Whether it is being relegated to the role of the “model minority” or being automatically associated with martial arts, the portrayal of Asians and Asian Americans in films has been limited. Trying to break these boundaries in mainstream media is the UC Davis Asian American Association Film Festival.
The AAA Film Festival is going on now until May 16, screening all films for free in 194 Chemistry. Today at 7 p.m. will be a showing of the Chinese 2007 film Dark Matter.
Now in its fifth year, the mission of the film festival is to shed light on the social experiences and issues of Asian Americans – a community that is largely underrepresented or ignored within the mainstream.
“The mainstream media kind of clumps Asian Americans together,” said AAA Film Festival co-director Angelina Yu, a senior human development and Asian American studies double major. “Our films really highlight the diversity within the [Asian and Pacific Islander] community, because ‘Asian American‘ reflects so many different ethnic groups.“
The film festival also works to dispel the common typecasting of Asian Americans that are the result of such a narrow portrayal within the media. Co-director Hilland Chiu, a junior sociology and psychology double major, explained that these films could help create a better understanding devoid of any stereotypes through “creat[ing] a new perspective of how they see [Asian Americans].“
Important topics within the Asian American community are addressed in the films, Chiu added. Tonight’s film Dark Matter, directed by Chinese director Chen Shi-Zheng, deals with the challenging transition of an outsider to life in America. It follows a Chinese physics student who has to adjust to a new lifestyle when he is enrolled in an American university.
The AAA Film Festival also gives UC Davis students a chance to showcase their own work. Student filmmakers were invited to submit short films that will be screened at the end of the festival on May 16. A panel of judges from the Asian American studies and film studies departments will award a prize to the best film.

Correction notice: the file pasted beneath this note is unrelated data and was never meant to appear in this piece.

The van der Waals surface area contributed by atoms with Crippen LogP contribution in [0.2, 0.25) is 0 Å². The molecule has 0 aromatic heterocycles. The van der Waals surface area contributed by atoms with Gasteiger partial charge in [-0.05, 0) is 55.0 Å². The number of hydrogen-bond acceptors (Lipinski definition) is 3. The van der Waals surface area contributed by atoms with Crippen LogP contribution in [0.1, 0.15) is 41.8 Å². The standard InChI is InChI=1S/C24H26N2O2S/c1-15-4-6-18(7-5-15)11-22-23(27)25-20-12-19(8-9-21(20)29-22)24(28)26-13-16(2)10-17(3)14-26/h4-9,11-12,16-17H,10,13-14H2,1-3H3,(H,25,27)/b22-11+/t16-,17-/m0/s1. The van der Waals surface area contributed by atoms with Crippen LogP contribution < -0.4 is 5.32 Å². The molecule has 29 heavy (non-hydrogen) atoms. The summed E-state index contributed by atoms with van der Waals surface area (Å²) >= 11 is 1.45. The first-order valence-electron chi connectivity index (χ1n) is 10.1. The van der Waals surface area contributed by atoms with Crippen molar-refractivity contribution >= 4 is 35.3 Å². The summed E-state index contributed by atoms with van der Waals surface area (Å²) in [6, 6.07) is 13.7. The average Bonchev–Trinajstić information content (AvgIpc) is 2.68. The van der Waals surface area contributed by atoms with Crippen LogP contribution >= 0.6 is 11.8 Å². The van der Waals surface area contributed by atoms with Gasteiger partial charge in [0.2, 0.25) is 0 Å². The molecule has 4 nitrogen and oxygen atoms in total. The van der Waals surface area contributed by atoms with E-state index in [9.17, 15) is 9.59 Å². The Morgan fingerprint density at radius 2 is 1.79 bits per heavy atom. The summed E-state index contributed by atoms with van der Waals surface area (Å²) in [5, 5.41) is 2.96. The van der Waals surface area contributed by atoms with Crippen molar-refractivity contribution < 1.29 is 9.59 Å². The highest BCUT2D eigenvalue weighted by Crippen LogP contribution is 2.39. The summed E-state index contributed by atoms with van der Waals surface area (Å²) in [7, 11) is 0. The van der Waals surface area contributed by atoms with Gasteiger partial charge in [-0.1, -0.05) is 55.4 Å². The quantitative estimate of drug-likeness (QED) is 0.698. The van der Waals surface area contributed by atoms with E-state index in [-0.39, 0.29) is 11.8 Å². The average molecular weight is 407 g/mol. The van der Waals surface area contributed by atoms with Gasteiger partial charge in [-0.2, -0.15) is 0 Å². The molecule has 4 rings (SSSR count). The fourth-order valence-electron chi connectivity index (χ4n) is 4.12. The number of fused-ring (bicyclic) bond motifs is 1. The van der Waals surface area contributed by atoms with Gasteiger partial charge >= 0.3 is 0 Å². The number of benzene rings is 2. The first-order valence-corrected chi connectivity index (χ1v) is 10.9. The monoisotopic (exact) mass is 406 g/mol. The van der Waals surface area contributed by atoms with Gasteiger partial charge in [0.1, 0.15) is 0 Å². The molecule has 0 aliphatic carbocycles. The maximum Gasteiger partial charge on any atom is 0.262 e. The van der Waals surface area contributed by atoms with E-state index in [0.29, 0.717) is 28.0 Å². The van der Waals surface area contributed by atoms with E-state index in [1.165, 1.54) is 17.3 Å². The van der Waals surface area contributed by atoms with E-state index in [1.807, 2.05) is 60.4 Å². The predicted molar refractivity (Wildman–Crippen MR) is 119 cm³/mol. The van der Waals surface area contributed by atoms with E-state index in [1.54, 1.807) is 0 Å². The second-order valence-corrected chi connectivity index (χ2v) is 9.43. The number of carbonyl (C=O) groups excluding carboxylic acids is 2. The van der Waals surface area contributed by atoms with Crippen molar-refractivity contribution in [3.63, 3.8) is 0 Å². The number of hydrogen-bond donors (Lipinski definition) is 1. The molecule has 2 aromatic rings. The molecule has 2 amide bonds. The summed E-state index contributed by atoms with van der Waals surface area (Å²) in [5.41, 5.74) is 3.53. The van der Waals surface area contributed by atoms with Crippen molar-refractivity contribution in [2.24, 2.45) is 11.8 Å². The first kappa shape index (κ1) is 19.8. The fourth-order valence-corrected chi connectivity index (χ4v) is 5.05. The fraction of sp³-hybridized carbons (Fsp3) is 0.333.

“Our main goal was to encourage students, whether in groups or individually, to produce films,” Yu said.
Chiu said that there has been a definite expansion of the Asian and Pacific Islander community within the mainstream media. Besides the rising commercial success of Asian American actors like Kelly Hu and directors like Justin Lin, Chiu also added that the availability of screenings of such films has spread across the country.
“A lot of festivals have been [held] around the country over the years,” Chiu said. “Before, it was just in San Francisco. It also caters to non-Asian audiences.“
Senior biological sciences major and AAA Film Festival fundraising coordinator Johnny Wu said that people both inside and outside of the Asian American community could also benefit from the screenings.
“[We showcase] films that Hollywood might not greenlight that portray Asians and Asian Americans in a different light,” Wu said. “We’re a multifaceted group and we’re not just one face.“
The AAA Film Festival continues now until May 16. For more information and a schedule of films, visit aaafilm.org.
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